How to be Responsible When Credit Card Churning
Credit card churners are people who constantly submit applications for new credit cards so as to take advantage of promotional offers and bonuses. An example is free frequent flyer miles. To get as many as possible, churners apply for a card, spend the minimum amount the card requires, get their frequent flyer miles, and then cancel the card whenever the term they agreed to is up. They then move on to another card and do it all over again.
Is Your Credit at Risk?
Your first question is likely to be: "Doesn't this hurt their credit?" The quick answer is a conditional "no." A credit card churning strategy should not dramatically hurt your credit score if you start with excellent credit, pay your balance in full every month, and carry little or no debt. If you pay your balance and shun debt, then you're unlikely to see a major impact on your credit.
But the longer answer entails a precise definition of "minimal credit impact." We'll spell out specifics on the credit consequences and the larger financial issues after we look at some examples of how churning works with the different categories of credit cards.
Points, Cash Back and Miles - Pros & Cons
Points: These cards have points worth a "set" amount. Generally, a credit card issuer will offer statement credit (which is used to pay down your balance), gift cards or travel redemptions that are worth 1 point or 1 cent, however certain redemptions such as products they sell may have a point value less than one point. There are some programs that don't even use points -- they instead calculate your earnings in real dollars.
Cash back: This is a very rare category of cards, where instead of allowing many different types of redemptions like most fixed value cards, you can only redeem for cash, which is deposited directly into your bank account. The downside is being liable for foreign transaction fees if you use your card abroad.
Miles: These are essentially the same as points cards because they have a set value, so in that sense they are not really a separate category. The downside to both these cards is that they can only be used to redeem for travel (buses, subways, flights, rental cars etc.) without significant value loss. If you try to redeem them for other products, they become worth only a half cent.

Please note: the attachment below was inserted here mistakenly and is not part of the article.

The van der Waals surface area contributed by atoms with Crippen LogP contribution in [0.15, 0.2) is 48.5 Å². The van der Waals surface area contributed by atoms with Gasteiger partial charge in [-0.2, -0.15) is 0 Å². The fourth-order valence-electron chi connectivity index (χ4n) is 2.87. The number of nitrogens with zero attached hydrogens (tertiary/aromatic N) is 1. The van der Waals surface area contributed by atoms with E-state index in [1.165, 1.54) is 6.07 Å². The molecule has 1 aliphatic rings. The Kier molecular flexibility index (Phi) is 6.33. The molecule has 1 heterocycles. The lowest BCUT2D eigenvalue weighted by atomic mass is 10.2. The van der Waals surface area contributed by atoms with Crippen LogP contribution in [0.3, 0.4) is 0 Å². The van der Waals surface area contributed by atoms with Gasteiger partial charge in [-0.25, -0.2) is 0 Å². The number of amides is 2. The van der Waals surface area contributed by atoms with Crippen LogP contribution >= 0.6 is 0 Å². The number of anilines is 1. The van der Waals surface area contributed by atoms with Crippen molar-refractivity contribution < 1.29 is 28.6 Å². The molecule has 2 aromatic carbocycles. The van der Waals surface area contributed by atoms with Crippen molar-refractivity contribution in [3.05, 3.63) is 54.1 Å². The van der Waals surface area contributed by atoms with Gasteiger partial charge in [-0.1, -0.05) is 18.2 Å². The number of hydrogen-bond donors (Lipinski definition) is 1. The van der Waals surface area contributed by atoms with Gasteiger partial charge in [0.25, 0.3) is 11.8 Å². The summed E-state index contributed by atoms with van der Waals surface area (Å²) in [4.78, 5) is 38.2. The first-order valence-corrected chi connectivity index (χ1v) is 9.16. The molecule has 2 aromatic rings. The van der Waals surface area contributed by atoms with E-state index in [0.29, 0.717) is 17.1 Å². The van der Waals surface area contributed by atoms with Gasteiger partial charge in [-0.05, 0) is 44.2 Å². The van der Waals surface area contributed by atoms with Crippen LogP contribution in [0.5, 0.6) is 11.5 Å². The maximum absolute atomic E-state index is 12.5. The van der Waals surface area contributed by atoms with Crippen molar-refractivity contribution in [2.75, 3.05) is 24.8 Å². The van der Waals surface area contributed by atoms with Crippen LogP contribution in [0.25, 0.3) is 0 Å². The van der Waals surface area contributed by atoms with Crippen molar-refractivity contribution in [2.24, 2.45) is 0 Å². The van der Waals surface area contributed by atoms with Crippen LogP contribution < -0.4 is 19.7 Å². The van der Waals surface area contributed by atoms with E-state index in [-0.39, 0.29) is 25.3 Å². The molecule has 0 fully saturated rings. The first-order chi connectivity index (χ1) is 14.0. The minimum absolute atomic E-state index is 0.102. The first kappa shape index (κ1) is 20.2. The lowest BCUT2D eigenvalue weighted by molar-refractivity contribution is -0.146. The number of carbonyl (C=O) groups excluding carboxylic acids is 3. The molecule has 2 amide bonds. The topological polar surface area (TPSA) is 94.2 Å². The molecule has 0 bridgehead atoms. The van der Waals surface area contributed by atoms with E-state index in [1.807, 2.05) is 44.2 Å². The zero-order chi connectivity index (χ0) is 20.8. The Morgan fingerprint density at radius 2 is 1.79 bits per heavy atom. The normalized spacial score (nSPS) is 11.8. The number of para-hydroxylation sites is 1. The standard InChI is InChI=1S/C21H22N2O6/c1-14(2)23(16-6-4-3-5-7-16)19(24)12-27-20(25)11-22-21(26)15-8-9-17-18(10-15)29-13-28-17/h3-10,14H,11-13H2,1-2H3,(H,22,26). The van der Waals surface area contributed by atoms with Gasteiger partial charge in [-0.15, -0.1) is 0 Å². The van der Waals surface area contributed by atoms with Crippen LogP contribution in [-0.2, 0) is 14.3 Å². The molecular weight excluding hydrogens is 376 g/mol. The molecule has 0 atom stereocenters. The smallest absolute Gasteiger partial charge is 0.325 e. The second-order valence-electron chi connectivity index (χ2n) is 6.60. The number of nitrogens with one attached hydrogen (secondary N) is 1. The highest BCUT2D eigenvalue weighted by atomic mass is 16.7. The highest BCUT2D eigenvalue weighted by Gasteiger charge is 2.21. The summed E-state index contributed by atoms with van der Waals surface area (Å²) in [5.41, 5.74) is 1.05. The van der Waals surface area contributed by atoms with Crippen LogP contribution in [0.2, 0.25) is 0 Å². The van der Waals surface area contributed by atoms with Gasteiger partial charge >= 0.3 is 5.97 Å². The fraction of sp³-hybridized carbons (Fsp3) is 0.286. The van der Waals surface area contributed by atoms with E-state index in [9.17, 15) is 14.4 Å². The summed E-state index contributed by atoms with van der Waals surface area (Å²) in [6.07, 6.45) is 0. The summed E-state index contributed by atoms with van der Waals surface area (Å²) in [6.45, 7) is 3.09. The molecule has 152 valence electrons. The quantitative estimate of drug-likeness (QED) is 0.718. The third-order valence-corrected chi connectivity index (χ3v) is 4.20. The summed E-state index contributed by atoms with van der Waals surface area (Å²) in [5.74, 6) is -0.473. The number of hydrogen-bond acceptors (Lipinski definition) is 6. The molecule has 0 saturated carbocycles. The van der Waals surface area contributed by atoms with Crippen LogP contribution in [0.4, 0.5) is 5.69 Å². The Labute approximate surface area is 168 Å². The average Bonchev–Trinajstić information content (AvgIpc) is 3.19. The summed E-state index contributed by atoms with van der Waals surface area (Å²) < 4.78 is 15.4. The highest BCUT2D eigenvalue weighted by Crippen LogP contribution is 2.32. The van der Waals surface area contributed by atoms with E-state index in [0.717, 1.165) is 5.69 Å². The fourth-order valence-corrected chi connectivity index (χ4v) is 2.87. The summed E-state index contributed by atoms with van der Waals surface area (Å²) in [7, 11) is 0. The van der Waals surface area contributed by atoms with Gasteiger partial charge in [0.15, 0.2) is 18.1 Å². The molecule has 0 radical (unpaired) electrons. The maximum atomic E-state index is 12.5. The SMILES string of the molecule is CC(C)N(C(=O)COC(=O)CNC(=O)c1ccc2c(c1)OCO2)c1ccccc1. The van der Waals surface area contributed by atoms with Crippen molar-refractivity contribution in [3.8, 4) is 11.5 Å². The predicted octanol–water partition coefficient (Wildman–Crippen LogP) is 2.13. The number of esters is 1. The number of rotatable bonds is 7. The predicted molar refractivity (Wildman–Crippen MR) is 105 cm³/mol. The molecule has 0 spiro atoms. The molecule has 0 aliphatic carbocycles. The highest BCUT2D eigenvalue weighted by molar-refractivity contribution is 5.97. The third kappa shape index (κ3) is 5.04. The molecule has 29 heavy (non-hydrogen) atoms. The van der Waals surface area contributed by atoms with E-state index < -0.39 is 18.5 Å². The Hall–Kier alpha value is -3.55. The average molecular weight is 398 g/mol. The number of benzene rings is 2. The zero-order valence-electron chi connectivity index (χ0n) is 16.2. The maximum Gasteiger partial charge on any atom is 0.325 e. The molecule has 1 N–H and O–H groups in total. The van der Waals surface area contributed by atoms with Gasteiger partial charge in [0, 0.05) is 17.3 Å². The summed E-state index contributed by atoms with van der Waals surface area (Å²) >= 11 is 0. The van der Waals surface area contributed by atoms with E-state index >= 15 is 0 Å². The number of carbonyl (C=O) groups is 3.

Pros: The biggest upside of fixed value cards is that there are no blackout dates compared to using frequent flyer miles or some of the hotel offers. This is again because your points have a "set value," so the bank is essentially buying your airline seat with your points. This is a big pro for people who want to fly on specific days, don't like hassle, or have families where multiple seats are needed.
Cons: The downside is what happens with expensive hotels or premium international travel -- since there is a set value, business or first class seats that are very expensive can cost a ridiculous number of points. This applies, similarly, to expensive hotel properties that can often go for $1,000 per night.
For the above reasons, you can create better value using frequent flyer miles or hotel points.
Frequent Flyer or Hotel Co-Branded Rewards
These cards earn points in a particular airline or hotel's rewards program. Essentially, a credit card issuer partners with a specific airline or hotel and allows you to earn that program's points. Frequent flyer miles are generally redeemed based on an award chart. Generally, the farther the distance flown, the more amount of miles required. The variable value is the key.
Pros: If you want to squeeze the most value out of every point, then frequent flyer programs/hotel programs present the best opportunity to do so.
Cons: Some card points are notorious for being easy to earn, but as a result, they are worth little in value when seasons change. Also, a readjustment occurs every year, increasing the prices of awards or nights which amounts to a devaluation of your earnings.